The best way to tap the benefits of stock market investment is through mutual funds and as we mentioned earlier, a well-diversified but manageable set of funds.
When it comes to investing in gold or real estate , an investor needs to look at various key factors before opting for them since they are fairly illiquid investments.
Investing Mistake 5 : Getting Emotional About Your Investments
Human beings are an emotional lot and much as we hate to admit it we are driven to action by our emotions. When it comes to finances we are no better. Fear, Greed, Ecstasy, Dejection and despair all step in and cloud our financial decisions but we rarely allow space for pragmatism and objectivity.
We despair that we do not have money or time to invest and yet do not hesitate in buying the latest state of the art television on EMIs. We invest our bonus cheques into stocks which our best friends advise us and then forget all about it for a few years. We think that insurance is a way to save tax and we fear spending money in consulting a financial planner. Sometimes we take it a notch higher and get hopeful and attached to a losing investment proposition in the hope that it will turn us and give us our dreamed for returns.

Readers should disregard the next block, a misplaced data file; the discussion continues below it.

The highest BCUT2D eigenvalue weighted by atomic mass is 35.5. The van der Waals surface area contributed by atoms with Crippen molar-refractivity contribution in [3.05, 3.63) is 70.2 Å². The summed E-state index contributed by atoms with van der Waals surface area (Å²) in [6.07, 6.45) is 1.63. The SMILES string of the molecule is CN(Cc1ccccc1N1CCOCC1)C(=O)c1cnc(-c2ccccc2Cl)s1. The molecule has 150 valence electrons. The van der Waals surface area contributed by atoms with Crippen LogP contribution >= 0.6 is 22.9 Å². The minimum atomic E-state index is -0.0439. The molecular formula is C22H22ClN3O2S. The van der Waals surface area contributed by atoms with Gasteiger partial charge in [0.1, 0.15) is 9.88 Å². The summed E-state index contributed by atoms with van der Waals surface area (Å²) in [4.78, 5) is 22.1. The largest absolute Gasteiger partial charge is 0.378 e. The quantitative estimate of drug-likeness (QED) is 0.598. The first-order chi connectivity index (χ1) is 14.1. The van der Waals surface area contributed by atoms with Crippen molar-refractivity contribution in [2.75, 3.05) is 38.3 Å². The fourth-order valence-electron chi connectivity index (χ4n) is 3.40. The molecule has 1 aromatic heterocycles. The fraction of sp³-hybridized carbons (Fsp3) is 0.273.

It is important to have a very clear-cut, courageous and objective approach to investments. An investor must realise that it is better to cut one’s losses and run; rather than to hold on to false hopes. To avoid the pitfalls while investing for your financial goals, prudence and caution play an important role; however, a bigger support can be from a qualified financial planner. Seeking the help of a financial planner to help chart out your financial goals and strategy and carrying out periodic reviews and re-balancing of your portfolio can prove to a big enabler in achieving your financial goals successfully.